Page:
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1 Department of Cardiac Anaesthesiology, Cardiothoracic and Neurosciences Centre, All India Institute of Medical Sciences, New Delhi, India
2 Department of Cardiothoracic and Vascular Surgery, All India Institute of Medical Sciences, New Delhi, India

Correspondence Address:
Poonam Malhotra Kapoor
Department of Cardiac Anaesthesiology, 7th Floor, Cardiothoracic and Neurosciences Centre, All India Institute of Medical Sciences, Ansari Nagar, New Delhi - 110 029
India
Login to access the Email id

Source of Support: None, Conflict of Interest: None


DOI: 10.4103/0971-9784.179633

Rights and Permissions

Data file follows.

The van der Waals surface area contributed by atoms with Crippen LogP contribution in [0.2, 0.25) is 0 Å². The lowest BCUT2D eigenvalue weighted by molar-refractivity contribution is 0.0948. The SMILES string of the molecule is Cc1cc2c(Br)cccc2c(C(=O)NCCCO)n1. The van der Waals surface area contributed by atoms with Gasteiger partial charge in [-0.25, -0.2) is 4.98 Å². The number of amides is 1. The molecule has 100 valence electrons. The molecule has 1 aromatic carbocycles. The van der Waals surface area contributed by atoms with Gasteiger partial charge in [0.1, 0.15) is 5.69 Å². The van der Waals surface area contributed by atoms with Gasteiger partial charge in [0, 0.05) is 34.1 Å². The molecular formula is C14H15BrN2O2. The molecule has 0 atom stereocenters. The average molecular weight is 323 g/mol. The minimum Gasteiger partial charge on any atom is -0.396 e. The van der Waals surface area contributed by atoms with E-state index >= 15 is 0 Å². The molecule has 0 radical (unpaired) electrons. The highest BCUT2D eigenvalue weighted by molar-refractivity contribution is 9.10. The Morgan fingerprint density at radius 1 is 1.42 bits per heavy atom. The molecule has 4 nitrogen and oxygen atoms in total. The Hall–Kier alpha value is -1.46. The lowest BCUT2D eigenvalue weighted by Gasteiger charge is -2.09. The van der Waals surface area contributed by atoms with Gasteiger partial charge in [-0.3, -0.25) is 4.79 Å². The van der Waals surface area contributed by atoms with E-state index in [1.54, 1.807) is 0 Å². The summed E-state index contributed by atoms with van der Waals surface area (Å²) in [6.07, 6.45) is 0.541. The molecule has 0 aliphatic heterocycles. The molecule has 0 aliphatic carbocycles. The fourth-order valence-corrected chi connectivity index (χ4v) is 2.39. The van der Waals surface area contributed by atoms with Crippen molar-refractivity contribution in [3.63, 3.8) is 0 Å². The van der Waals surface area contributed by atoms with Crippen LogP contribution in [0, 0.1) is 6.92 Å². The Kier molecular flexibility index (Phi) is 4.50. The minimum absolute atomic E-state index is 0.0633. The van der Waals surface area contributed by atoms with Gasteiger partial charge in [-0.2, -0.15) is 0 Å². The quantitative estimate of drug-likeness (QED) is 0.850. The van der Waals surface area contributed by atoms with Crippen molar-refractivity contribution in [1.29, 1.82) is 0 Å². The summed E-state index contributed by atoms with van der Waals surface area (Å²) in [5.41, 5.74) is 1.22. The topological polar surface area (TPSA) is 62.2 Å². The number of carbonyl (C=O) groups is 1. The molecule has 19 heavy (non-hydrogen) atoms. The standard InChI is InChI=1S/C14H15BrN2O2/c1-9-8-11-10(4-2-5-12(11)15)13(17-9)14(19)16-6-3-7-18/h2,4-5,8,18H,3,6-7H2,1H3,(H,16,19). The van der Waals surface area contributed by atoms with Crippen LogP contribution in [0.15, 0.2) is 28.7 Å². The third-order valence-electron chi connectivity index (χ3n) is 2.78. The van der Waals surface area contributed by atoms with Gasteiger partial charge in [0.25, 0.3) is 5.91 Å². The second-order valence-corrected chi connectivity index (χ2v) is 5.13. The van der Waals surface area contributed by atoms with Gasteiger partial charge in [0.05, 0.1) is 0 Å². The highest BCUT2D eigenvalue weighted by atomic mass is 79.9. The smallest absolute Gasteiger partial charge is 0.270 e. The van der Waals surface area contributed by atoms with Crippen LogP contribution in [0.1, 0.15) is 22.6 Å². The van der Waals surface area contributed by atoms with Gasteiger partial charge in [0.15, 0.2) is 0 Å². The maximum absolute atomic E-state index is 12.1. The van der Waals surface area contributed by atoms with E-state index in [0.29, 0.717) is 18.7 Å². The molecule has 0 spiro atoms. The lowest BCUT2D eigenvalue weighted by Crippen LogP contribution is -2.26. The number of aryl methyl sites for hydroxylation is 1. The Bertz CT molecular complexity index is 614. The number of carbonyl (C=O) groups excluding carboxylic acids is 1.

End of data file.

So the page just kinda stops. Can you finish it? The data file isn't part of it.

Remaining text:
Introduction: Hypoalbuminemia is a well-recognized predictor of general surgical risk and frequently occurs in patients with cyanotic congenital heart disease (CCHD). Moreover, cardiopulmonary bypass (CPB)-induced an inflammatory response, and the overall surgical stress can effect albumin concentration greatly. The objective of his study was to track CPB-induced changes in albumin concentration in patients with CCHD and to determine the effect of hypoalbuminemia on postoperative outcomes. Materials and Methods: Prospective observational study conducted in 150 patients, Group 1 ≤18 years (n = 75) and Group 2 >18 years (n = 75) of age. Albumin levels were measured preoperatively (T1), after termination of CPB (T2) and 48 h post-CPB (T3). Primary parameters (mortality, duration of postoperative ventilation, duration of inotropes and duration of Intensive Care Unit [ICU] stay) and secondary parameters (urine output, oliguria, arrhythmias, and hemodynamic parameters) were recorded. Results: The albumin levels in Group 1 at T1, T2, and T3 were 3.8 ± 0.48, 3.2 ± 0.45 and 2.6 ± 0.71 mg/dL; and in Group 2 were 3.7 ± 0.50, 3.2 ± 0.49 and 2.7 ± 0.62 mg/dL respectively. All patients showed a significant decrease in albumin concentration 48 h after surgery (P < 0.01). Analysis between the groups, however, showed no statistical difference. Eleven patients expired during the study period, and nonsurvivors showed significantly lower serum albumin concentration 48 h after surgery 2.3 ± 0.62 mg/dL versus 3.7 ± 0.56 mg/dL in the survivors (P < 0.05). Receiver operating characteristic curve showed that a baseline albumin cut-off value of 3.3 g/dL predicts mortality with a positive predictive value 47.6% and a negative predictive value of 99.2% (P < 0.05). A strong correlation was seen between albumin levels at 48 h with duration of CPB ( r2 = 0.6321), ICU stay ( r2 = 0.7447) and incidence of oliguria ( r2 = 0.8803). Conclusions: The study demonstrated similar fall in albumin concentration in cyanotic patients (both adult and pediatric) in response to CPB. Low preoperative serum albumin concentrations (<3.3 g/dL) can be used to identify and prognosticate subset of cyanotics predisposed to additional surgical risk.